New York state lawmakers have announced an agreement to the delayed Fiscal Year 2024 budget, Governor Kathy Hochul announced last week. The budget will still have to pass a vote through the state house, but its larger questions have been ironed-out, according to the governor. Hochul said the following: “I promised New Yorkers we’d make our state more affordable, more livable and safer, and this budget delivers on that promise.”
Significantly, the budget includes funding measures for the Metropolitan Transportation Authority (MTA), new emissions requirements for the construction of new buildings, and funding for a slew of infrastructure programs. The budget notably omits the governor’s affordable housing plan, which would have required municipalities to provide housing on a local level, including incentives for middle- and low-income residents. It is now unclear how the state plans to address housing on a large scale, save the rental assistance that the budget will provide to public housing residents and Section 8 voucher recipients. The budget will also allocate additional funding for an increased minimum wage, policing, expanded Medicaid coverage, and expanding charter schools.
New funding streams for the MTA come amid years of discussion over fare increases, and a significant budget deficit that has been kicked down the road since the onset of the pandemic. The city’s largest businesses will see a 0.6 percent increase in payroll taxes, which will provide approximately $1.1 billion for the MTA. The state will provide a one-time lump sum of $300 million with the stipulation that the agency spend $165 million on paratransit services and $65 million toward limiting the proposed fare hike, which had been discussed as costing riders $3 per trip. The MTA will also leverage funding to study five free bus routes (one in each borough) as part of a pilot program, which had already received an endorsement from Mayor Adams.
Infrastructure support outside of the MTA is another staple of the 2024 budget. $2.4 billion is earmarked for “transformation, maintenance, and preservation” at SUNY and CUNY campuses, $1.7 billion for a new Department of Health research facility $446 million for the continuation of work on the Hunts Point Interstate Access Improvement Project, $105 million to upgrade the State Emergency Operations Center, and $51 million for Hudson Valley Bridge Rehabilitation and Replacements. This is all in addition to the $16 billion federal investment on the Hudson Tunnel rail project that was announced earlier this year.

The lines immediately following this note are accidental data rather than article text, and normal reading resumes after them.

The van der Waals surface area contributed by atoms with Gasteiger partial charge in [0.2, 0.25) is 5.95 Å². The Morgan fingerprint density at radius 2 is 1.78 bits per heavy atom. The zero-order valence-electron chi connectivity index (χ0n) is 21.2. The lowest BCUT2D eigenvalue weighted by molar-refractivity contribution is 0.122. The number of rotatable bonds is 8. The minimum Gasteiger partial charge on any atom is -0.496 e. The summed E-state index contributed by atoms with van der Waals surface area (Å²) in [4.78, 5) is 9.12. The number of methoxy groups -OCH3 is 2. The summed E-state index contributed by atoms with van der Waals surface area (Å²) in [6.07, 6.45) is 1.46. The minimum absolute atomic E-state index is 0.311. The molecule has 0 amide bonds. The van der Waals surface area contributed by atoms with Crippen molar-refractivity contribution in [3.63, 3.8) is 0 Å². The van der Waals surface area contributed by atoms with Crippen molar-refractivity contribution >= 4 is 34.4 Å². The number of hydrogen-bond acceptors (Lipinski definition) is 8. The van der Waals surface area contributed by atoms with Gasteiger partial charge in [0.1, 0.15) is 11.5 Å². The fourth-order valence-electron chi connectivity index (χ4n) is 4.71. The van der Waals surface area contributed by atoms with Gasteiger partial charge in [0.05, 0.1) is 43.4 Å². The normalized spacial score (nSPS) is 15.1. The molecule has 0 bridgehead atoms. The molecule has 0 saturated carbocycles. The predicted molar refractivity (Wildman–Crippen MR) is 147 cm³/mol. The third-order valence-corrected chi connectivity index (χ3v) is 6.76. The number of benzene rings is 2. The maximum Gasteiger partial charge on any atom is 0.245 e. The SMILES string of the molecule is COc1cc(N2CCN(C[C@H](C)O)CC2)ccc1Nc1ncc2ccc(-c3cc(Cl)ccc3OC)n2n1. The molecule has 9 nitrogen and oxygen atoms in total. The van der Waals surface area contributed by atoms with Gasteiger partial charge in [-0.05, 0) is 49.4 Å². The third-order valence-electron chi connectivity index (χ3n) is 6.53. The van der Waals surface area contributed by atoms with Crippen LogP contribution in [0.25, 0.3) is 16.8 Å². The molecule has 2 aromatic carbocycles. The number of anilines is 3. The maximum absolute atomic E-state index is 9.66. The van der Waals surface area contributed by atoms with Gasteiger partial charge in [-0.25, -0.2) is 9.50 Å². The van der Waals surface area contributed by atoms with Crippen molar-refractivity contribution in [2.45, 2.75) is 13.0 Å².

The Hunts Point access project has been in-progress since 2019, and in short, will connect the highway to the South Bronx neighborhood’s food distribution centers, reducing commercial truck traffic on local streets as is currently necessitated by the lack of a direct connection. The contract for the final phase of the project was awarded in December 2022, with the updated budget finalizing its funding. In addition to the highway extension, funding will be put toward providing safer pedestrian and bicycle connection to the Hunts Point Market.
The budget will also work toward a previously announced goal to be the first state in the nation to require zero-emissions for new builds. This will likely include a phasing out of natural gas in stoves in new buildings, the budget will also increase the New York Power Authority’s agency in supporting state climate goals. This comes amid an increase in the city’s proportion of greenhouse gas emissions in buildings due in large part to Indian Point Energy Center’s closure in 2020.